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Seattle school board OKs in-person classes for pre-K through first graders by March

Under a modified proposal, Seattle Public Schools second graders will continue remote learning.

SEATTLE — Seattle Public Schools' Board of Directors approved a plan Thursday that aims to bring students in prekindergarten through first grade back into the classroom by March.

The vote was unanimous.

After previously recommending a phased reopening for spring 2021 of in-person services in schools for students up through second grade, Superintendent Denise Juneau modified her recommendation, dropping second graders from the proposal. Many special education programs will also return to in-person learning.

The original motion was to re-open schools on March 1 but was amended to say up to five days a week by March 1 in case some schools are ready before others.

Following Juneau's first proposal, district spokesperson Tim Robinson said preparations would ramp up during the first week of January. It was estimated that it would take about two months to get everything in place before students returned to class. 

Preparations included the Education Association approving a new memorandum of understanding (MOU). Bargaining would have to be done again to modify the previous MOU reached in August determining which families wish to send students back to school, which teachers want to or can return, and "all the operational aspects" that include supplies and safety measures.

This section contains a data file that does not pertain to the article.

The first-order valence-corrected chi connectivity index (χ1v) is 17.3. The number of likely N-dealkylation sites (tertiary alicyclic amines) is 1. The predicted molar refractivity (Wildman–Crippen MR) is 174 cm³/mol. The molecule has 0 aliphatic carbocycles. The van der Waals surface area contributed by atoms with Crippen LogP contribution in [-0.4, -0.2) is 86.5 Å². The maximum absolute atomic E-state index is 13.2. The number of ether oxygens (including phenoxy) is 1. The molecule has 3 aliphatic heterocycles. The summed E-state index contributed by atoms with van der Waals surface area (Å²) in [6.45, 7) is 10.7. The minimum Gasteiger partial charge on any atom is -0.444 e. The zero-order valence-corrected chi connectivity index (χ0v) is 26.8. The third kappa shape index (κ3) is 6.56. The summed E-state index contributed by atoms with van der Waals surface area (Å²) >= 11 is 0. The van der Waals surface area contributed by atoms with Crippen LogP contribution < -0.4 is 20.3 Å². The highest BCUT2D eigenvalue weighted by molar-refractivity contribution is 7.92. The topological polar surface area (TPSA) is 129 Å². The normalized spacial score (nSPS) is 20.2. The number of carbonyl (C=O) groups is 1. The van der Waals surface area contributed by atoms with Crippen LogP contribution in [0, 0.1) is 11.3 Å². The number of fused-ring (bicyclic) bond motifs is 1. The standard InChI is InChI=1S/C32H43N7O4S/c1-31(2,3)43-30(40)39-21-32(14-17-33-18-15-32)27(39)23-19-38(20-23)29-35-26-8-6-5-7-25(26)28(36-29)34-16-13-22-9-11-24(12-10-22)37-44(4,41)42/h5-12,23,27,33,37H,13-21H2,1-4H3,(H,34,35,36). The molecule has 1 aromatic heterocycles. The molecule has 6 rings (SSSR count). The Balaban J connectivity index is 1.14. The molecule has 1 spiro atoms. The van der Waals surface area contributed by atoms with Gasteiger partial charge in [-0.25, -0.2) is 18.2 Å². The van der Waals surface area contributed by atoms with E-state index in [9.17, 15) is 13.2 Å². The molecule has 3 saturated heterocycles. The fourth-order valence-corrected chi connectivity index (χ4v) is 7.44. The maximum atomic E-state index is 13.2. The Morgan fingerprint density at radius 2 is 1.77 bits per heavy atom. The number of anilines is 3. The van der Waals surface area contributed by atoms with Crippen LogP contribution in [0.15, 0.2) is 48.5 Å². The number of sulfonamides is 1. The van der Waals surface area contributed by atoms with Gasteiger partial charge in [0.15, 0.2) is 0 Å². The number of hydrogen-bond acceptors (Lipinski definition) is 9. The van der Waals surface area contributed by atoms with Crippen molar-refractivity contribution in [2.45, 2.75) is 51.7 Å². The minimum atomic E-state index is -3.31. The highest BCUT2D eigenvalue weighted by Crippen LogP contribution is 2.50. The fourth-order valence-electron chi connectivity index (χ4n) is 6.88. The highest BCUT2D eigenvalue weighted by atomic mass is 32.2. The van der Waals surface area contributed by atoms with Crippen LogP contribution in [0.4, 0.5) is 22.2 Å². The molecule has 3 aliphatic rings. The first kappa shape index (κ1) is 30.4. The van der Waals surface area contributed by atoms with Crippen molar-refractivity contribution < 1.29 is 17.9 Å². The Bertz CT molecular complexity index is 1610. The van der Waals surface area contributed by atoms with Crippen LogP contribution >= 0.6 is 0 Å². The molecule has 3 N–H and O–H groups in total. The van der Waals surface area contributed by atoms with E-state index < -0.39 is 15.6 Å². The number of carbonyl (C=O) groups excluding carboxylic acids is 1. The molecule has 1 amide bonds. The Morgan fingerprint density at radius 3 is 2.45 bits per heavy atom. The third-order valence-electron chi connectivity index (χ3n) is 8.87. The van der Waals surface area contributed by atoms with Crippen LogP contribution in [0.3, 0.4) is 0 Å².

Seattle Public Schools will be surveying families in January to determine how many students will return to in-person classes. Remote learning will be available for any families that choose to opt out of the new model.

The modified proposal was considered by the Seattle School Board a day after Gov. Jay Inslee issued new recommendations that may speed up the timeline for getting students back in class.

Inslee's new recommendations said that in counties where COVID-19 cases are less than 50 per 100,000 residents over a 14-day period, school districts should make in-person learning available to all students.

In counties where cases are between 50 and 350 per 100,000 residents, districts should phase in in-person learning, starting with elementary students not already attending in person and middle school students, Inslee said. 

Between Nov. 22 and Dec. 5, King County recorded 424.7 new COVID-19 cases per 100,000 people, according to the most recent complete data from the Washington State Department of Health.

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